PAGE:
Earlier this week, Scale Computing revealed its HC3 "data center-in-a-box" for mid-sized companies.
Market research firm Gartner frequently recommends that its clients use standardized vendor offerings for virtual desktop workloads, according to Chris Wolf, a research vice president.
"That approach takes all of the guesswork out of the architecture," he said in an email response to questions from Computerworld. "Virtual desktops are a unique workload with different performance and storage I/O profiles, compared to typical server application workloads. In addition, organizations need to deploy new data center infrastructure for desktop virtualization projects. Because they have a clean slate, they are able to start with a proven architecture."
Appliance solutions are often ideal for smaller scale deployments such as with small businesses or branch offices. They don't require a SAN and offer great performance. Both approaches such as vBlock and virtual desktop appliances have their place in the industry.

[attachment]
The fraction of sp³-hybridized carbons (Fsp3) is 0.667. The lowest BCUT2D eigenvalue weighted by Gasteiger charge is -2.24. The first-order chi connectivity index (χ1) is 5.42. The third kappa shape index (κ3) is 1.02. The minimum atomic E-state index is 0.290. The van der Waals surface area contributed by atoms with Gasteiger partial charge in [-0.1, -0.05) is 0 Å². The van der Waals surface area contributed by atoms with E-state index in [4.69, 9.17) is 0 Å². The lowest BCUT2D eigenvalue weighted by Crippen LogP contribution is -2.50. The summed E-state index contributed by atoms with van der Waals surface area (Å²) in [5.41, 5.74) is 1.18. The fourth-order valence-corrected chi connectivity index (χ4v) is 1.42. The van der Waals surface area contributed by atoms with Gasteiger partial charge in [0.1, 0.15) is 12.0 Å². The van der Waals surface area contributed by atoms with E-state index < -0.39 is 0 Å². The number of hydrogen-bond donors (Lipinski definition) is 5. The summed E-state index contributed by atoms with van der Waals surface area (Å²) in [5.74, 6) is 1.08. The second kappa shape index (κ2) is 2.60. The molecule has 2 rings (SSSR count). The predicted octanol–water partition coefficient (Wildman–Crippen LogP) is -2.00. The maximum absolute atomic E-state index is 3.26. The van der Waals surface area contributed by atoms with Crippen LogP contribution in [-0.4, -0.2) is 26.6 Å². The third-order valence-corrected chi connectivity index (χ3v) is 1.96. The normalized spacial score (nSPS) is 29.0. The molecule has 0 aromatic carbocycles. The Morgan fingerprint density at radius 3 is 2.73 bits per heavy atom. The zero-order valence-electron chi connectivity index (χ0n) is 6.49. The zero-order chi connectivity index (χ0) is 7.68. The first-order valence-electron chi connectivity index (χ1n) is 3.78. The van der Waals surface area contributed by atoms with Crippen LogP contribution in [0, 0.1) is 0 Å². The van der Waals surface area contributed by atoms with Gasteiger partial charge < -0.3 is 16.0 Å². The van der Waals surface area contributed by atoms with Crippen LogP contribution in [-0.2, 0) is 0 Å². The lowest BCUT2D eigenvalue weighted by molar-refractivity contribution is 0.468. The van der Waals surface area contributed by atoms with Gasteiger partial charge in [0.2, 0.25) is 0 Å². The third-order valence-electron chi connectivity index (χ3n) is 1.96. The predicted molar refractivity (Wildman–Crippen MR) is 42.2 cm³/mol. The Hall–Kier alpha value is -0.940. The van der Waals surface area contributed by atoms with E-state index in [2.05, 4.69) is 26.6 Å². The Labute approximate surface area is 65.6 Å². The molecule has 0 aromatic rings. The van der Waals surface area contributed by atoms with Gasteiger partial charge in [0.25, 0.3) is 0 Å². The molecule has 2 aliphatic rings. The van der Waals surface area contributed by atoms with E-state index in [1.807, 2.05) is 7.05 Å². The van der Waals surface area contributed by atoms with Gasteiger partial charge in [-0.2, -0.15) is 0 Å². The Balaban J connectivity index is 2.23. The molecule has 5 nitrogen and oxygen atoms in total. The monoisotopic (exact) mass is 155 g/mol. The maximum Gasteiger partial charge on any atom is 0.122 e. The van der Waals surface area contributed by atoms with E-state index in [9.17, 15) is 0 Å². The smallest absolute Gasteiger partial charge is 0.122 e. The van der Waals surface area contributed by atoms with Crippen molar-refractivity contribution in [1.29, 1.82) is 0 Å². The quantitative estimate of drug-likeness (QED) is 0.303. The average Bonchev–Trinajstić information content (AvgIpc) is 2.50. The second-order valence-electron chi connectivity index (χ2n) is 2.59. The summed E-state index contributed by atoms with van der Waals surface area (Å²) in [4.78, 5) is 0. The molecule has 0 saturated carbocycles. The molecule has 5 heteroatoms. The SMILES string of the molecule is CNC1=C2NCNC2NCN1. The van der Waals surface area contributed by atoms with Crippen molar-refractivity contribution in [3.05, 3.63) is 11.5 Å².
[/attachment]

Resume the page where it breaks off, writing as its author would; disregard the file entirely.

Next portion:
"Customers are increasingly turning to cloud client computing technologies to solve their business challenges," Tarkan Maner, general manager of Cloud Client Computing at Dell, said in a statement. "Through our strategic relationship with VMware, we have devised a number of turnkey VMware View configurations, reference architectures and incentives to provide our joint partners with the tools needed to rapidly provide enhanced value to customers and prospects in the mid-market segment."
The vStart 1000 is available in configurations for either Microsoft Hyper-V or VMware vSphere, and can have eight, 16, 24, or 32 blades. The configuration is managed with Dell Management Software, which provides IT asset provisioning and audit reports.
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